What is Cupping Therapy? Benefits and Dangers of Cupping
What is cupping therapy?
Think of cupping as a reverse massage.
Instead of compression being applied to the body, the decompression helps lift the body’s tissues into the cup and disperse or break up any local stagnation.
Cupping therapy benefits relieves muscle tension, reduces inflammation and improves circulation.
Does cupping therapy work?
There are two different forms of cupping therapy.
One is stationary cupping, which when once applied the cups do not move. The other is sliding cupping, which allows cups to be moved gently across the body while maintaining suction.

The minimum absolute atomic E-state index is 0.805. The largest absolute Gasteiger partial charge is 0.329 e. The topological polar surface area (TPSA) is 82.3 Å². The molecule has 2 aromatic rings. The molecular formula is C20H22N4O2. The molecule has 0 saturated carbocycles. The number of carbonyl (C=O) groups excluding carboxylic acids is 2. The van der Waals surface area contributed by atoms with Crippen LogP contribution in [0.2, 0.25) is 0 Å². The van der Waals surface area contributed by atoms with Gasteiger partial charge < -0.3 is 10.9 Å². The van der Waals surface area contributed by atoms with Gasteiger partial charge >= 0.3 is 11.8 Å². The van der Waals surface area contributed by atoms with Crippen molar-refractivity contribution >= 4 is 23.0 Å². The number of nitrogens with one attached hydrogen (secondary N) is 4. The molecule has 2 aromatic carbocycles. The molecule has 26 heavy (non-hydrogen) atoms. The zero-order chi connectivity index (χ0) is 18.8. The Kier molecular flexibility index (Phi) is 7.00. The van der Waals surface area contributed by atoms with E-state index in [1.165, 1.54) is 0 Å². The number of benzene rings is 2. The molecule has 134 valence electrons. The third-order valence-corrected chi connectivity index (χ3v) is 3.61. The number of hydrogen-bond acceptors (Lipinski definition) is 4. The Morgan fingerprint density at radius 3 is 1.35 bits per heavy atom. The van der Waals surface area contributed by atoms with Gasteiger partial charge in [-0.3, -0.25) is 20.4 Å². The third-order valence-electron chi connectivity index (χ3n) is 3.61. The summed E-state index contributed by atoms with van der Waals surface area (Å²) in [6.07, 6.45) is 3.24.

Both forms of cupping produce the same effects, but in some cases one can be more beneficial than the other. Typically, once the cups have been applied, they remain in place and hold suction for about ten minutes.
Cupping therapy works to improve your overall blood flow and promotes cellular repair to also help form new connective tissues and create new blood vessels in the tissue.
Is Cupping Therapy Dangerous and Does it Have Side Effects?
Cupping therapy is not dangerous and the primary side effect of cupping is temporary (a few days up to a week) skin discoloration. The marks that can be left after a cupping session may look like bruises, but there is no pain associated with them. Skin discoloration varies from person to person and is often correlated to the level of dysfunction.